So that's not going particularly well, and I am tired, but I should be able to finish the hard part at least today. Meanwhile, the UPS tracking info Burpee sent me has the package originating in Harrington DE, going to Saddle Brook NJ, then to Secaucus NJ. Predictably, it then goes to Syracuse, NY-- which is certainly between here and NJ. But then the package goes back to Secaucus NJ, where it arrived at 4:27 am. It insists it will arrive here today...
So I'm more confused than helped by the tracking info. I sort of don't know whether that whole thing is a good idea or not. This isn't the first time I've watched a package wander back and forth across the country, but it is the first time I've watched one with live plants in it do so, so I'm naturally a little baffled.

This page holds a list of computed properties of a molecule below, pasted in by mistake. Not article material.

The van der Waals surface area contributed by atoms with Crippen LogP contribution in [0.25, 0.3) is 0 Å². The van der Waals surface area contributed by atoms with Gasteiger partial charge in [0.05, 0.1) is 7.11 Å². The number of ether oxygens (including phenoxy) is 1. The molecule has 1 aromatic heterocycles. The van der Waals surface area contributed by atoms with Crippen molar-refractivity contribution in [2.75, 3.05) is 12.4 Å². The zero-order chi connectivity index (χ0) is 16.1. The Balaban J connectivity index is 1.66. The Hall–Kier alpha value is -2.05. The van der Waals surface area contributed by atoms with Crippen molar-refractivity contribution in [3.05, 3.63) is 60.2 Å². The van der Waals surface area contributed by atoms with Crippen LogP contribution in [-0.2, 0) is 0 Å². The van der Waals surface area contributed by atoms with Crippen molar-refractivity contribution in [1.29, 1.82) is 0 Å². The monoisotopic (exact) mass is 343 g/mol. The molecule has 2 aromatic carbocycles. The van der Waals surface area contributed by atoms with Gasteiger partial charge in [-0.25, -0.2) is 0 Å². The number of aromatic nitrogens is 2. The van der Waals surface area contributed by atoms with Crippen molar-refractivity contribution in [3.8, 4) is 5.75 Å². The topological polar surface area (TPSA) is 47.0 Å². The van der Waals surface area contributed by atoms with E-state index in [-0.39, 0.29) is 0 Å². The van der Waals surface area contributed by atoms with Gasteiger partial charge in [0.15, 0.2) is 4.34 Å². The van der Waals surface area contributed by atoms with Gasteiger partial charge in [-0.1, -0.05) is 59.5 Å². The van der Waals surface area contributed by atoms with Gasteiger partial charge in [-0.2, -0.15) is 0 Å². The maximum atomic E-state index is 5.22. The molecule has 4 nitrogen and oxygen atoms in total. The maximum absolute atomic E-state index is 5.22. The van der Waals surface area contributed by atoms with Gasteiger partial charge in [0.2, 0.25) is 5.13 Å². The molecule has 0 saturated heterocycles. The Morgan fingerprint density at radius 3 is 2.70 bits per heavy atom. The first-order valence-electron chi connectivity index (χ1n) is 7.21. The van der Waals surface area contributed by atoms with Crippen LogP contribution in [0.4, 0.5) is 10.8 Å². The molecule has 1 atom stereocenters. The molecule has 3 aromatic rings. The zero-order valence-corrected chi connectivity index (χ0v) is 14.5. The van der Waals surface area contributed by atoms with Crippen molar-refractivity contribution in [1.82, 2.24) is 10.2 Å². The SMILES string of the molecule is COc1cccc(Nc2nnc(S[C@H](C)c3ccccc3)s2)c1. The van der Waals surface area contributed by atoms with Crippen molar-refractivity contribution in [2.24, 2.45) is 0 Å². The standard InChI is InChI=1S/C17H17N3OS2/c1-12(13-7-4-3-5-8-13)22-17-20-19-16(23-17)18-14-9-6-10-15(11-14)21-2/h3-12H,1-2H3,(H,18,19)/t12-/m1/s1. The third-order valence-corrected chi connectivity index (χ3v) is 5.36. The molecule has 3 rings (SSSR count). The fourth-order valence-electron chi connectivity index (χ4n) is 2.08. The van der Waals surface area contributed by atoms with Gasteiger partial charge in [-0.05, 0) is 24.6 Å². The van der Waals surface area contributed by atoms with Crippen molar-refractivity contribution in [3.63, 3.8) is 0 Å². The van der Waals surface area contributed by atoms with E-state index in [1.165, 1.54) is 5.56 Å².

Ehhh. I don't want to get back to work. Sitting is so nice... Although I am feeling exceedingly fat at the moment, and should welcome the opportunity to move myself. My size 16 pants are almost not falling off, and the scale casually mentioned that I was nearly ten pounds heavier than when I last checked, but I'm resolved not to think about that.

The crocuses are all blooming. I've taken some photos. Also, i just saw my first ant in the kitchen. I am distressed. Spring is supposed to be unmitigatedly good for the first bit! Nooo! Don't make me clean!
The kitchen's a disgrace; Z has been in a state of "code fugue" on the weekends, and I've been trying so hard to work on the damn novel... We need a third roommate to live here. Someone who likes to clean. Who wants to live in Buffalo? We'll give you free rent if you clean our house.